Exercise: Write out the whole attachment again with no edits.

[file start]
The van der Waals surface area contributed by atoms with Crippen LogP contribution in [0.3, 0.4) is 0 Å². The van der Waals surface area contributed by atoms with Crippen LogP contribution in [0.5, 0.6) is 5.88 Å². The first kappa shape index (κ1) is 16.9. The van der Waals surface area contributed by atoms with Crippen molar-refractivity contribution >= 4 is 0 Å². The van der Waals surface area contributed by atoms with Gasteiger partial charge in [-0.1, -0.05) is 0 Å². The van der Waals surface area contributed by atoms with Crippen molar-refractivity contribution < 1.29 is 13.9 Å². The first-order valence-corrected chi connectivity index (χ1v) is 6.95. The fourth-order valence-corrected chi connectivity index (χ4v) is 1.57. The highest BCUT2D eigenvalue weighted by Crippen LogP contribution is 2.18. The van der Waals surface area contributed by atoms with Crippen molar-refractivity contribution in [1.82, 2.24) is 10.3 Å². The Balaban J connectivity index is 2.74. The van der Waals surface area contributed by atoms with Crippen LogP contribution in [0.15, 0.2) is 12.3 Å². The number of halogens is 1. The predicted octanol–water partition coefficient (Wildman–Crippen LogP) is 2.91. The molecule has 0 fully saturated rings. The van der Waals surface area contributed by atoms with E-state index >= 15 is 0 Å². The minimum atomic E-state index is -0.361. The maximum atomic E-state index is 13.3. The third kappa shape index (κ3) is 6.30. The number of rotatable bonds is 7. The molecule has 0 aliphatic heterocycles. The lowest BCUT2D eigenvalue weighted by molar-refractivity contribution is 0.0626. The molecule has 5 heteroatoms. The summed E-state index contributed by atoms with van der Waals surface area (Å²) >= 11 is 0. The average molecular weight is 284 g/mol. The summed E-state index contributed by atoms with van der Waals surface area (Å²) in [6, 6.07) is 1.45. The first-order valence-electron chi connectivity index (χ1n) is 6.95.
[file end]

The van der Waals surface area contributed by atoms with Crippen LogP contribution in [0.3, 0.4) is 0 Å². The van der Waals surface area contributed by atoms with Crippen LogP contribution in [0.5, 0.6) is 5.88 Å². The first kappa shape index (κ1) is 16.9. The van der Waals surface area contributed by atoms with Crippen molar-refractivity contribution >= 4 is 0 Å². The van der Waals surface area contributed by atoms with Gasteiger partial charge in [-0.1, -0.05) is 0 Å². The van der Waals surface area contributed by atoms with Crippen molar-refractivity contribution < 1.29 is 13.9 Å². The first-order valence-corrected chi connectivity index (χ1v) is 6.95. The fourth-order valence-corrected chi connectivity index (χ4v) is 1.57. The highest BCUT2D eigenvalue weighted by Crippen LogP contribution is 2.18. The van der Waals surface area contributed by atoms with Crippen molar-refractivity contribution in [1.82, 2.24) is 10.3 Å². The Balaban J connectivity index is 2.74. The van der Waals surface area contributed by atoms with Crippen LogP contribution in [0.15, 0.2) is 12.3 Å². The number of halogens is 1. The predicted octanol–water partition coefficient (Wildman–Crippen LogP) is 2.91. The molecule has 0 fully saturated rings. The van der Waals surface area contributed by atoms with E-state index >= 15 is 0 Å². The minimum atomic E-state index is -0.361. The maximum atomic E-state index is 13.3. The third kappa shape index (κ3) is 6.30. The number of rotatable bonds is 7. The molecule has 0 aliphatic heterocycles. The lowest BCUT2D eigenvalue weighted by molar-refractivity contribution is 0.0626. The molecule has 5 heteroatoms. The summed E-state index contributed by atoms with van der Waals surface area (Å²) >= 11 is 0. The average molecular weight is 284 g/mol. The summed E-state index contributed by atoms with van der Waals surface area (Å²) in [6, 6.07) is 1.45. The first-order valence-electron chi connectivity index (χ1n) is 6.95.